When Iran Talks Back
Amid warnings by a British official of a Middle Eastern cold war and CNN commentator Erin Burnett’s anti-Iranian scaremongering, author Matt Taibbi hears the drums of war beating in the airwaves. But a global standoff isn’t the only thing to be feared; a public that unquestioningly acquiesces to the prejudices of conventional wisdom is just as dangerous. –ARK
Wait, before you go…
Matt Taibbi at Rolling Stone:
There’s a weird set of internalized assumptions that media members bring to stories like this Iran business. In fact there’s an elaborate belief system we press people adhere to, about how a foreign country may behave toward the U.S., and how it may not behave. It reminds me a little of a passage in Anna Karenina about the belief system of noblemen in Tolstoy’s day:
Vronsky’s life was particularly happy in that he had a code of principles, which defined with unfailing certitude what he ought and what he ought not to do… These principles laid down as invisible rules: that one must pay a cardsharper, but need not pay a tailor; that one must never lie to a man, but one may lie to a woman; that one must never cheat anyone, but one may a husband; that one must never pardon an insult, but one may give one, and so on.
We have a similar gentleman’s code, a “Westernized industrial power” code if you will, that operates the same way. In other words, our newspapers and TV stations may blather on a thousand times a day about attacking Iran and bombing its people, but if even one Iranian talks about fighting back, he is being “aggressive” and “threatening”; we can impose sanctions on anyone, but if the sanctioned country embargoes oil shipments to Europe in response, it’s being “belligerent,” and so on.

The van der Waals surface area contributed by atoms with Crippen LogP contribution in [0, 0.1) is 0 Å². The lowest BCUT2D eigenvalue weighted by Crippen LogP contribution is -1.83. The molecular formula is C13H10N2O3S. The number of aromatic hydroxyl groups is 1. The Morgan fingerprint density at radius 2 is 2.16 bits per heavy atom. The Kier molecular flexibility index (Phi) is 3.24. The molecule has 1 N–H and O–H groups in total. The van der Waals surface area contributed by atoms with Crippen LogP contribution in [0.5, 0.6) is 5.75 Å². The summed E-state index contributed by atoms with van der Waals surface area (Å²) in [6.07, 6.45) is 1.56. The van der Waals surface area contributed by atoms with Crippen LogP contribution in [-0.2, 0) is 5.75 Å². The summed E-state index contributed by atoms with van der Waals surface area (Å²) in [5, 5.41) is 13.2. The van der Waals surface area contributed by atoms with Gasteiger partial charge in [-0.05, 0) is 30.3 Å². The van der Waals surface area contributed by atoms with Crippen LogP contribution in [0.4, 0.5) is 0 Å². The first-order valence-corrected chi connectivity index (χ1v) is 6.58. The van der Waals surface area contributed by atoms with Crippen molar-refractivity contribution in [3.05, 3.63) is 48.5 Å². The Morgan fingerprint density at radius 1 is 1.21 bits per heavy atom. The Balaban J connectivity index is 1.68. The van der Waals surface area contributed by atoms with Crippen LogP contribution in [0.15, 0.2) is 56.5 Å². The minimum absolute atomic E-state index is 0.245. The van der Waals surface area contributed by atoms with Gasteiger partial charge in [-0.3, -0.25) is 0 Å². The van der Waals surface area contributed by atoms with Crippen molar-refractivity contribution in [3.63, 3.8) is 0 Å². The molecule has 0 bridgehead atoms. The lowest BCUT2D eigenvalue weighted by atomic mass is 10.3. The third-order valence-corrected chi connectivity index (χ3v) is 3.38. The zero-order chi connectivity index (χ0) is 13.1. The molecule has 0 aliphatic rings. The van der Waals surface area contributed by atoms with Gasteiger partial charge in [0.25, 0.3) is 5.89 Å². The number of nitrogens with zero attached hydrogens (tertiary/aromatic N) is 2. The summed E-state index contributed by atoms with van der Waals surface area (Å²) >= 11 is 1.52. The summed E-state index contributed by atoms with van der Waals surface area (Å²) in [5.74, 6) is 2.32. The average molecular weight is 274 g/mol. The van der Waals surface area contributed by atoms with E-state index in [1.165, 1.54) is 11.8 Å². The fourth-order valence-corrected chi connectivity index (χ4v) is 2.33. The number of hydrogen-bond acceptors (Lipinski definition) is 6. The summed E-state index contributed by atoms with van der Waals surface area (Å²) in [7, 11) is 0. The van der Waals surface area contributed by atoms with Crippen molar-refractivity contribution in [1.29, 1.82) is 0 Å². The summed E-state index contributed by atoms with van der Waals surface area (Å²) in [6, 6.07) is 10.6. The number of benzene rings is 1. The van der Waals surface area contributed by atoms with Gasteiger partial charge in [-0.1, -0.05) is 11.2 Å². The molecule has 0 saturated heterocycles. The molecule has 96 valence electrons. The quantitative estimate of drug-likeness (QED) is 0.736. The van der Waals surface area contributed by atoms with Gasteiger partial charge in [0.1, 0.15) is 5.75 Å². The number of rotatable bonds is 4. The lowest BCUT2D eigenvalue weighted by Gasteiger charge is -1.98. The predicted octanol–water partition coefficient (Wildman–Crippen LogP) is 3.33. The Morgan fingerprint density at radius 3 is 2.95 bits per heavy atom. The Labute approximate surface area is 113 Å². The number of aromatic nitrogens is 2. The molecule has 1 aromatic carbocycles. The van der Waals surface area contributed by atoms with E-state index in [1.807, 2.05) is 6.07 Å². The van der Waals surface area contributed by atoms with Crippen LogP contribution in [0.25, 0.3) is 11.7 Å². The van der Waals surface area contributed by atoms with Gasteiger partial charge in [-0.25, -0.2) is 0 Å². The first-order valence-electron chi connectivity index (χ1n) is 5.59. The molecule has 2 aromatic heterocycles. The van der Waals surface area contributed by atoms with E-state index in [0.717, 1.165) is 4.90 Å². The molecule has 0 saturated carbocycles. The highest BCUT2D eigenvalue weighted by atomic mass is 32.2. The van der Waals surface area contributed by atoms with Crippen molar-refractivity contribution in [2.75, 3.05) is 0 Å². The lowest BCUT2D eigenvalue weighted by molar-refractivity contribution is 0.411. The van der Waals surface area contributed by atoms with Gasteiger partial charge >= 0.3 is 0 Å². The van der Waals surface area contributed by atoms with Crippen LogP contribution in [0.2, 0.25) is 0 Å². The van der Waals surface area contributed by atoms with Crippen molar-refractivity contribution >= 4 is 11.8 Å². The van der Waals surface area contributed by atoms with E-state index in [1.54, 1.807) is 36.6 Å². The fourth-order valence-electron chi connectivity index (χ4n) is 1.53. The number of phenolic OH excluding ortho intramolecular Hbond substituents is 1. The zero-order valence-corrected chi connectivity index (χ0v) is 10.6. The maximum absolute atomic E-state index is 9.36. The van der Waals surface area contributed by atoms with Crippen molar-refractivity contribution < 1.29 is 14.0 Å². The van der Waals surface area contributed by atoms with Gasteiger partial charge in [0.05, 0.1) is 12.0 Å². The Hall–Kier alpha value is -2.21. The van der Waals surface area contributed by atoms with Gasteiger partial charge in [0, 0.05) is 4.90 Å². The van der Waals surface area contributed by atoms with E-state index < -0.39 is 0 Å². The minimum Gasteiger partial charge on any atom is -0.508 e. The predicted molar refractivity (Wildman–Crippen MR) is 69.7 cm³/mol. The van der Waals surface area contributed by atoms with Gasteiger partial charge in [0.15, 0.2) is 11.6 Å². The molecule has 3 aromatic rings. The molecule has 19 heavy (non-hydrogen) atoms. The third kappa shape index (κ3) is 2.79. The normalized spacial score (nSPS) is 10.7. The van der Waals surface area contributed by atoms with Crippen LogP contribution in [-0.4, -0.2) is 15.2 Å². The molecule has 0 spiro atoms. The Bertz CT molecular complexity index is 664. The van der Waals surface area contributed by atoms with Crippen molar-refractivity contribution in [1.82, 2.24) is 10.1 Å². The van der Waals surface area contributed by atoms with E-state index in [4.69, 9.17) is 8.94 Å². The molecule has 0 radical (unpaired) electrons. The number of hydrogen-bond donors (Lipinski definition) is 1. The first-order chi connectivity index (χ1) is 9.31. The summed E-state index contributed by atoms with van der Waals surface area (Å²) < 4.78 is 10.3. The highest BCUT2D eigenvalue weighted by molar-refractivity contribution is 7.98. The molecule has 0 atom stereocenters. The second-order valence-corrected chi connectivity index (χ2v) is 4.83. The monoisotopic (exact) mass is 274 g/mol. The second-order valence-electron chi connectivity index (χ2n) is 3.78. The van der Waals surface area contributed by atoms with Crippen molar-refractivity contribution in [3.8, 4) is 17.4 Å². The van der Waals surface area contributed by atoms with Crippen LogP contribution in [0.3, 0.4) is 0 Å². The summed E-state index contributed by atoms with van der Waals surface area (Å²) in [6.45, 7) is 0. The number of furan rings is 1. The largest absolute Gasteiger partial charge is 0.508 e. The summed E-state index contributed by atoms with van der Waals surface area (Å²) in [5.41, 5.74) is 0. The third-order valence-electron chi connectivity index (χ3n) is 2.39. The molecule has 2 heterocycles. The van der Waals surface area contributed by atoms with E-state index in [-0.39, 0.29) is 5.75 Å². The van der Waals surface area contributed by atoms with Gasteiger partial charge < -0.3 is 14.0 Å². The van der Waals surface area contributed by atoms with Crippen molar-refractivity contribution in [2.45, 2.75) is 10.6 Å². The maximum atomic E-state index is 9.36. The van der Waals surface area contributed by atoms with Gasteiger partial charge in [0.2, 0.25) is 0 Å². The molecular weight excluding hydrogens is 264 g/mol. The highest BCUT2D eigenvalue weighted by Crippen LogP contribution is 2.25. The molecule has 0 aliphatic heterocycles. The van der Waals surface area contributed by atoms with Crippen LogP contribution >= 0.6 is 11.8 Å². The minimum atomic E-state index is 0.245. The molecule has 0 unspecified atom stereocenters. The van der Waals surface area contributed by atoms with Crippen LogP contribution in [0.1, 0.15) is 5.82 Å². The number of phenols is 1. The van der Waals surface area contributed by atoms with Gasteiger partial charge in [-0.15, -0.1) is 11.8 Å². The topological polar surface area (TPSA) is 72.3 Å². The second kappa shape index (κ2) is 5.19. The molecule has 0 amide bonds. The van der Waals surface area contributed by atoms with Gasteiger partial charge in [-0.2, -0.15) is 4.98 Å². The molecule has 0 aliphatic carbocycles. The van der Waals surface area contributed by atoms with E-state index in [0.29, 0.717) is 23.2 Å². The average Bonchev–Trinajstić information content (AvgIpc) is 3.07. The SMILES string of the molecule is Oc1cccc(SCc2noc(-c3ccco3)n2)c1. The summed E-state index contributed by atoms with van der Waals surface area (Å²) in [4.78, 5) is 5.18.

If you're reading this, you probably already know that non-profit, independent journalism is under threat worldwide. Independent news sites are overshadowed by larger heavily funded mainstream media that inundate us with hype and noise that barely scratch the surface. We believe that our readers deserve to know the full story. Truthdig writers bravely dig beneath the headlines to give you thought-provoking, investigative reporting and analysis that tells you what’s really happening and who’s rolling up their sleeves to do something about it.
Like you, we believe a well-informed public that doesn’t have blind faith in the status quo can help change the world. Your contribution of as little as $5 monthly or $35 annually will make you a groundbreaking member and lays the foundation of our work.Support Truthdig
There are currently no responses to this article.
Be the first to respond.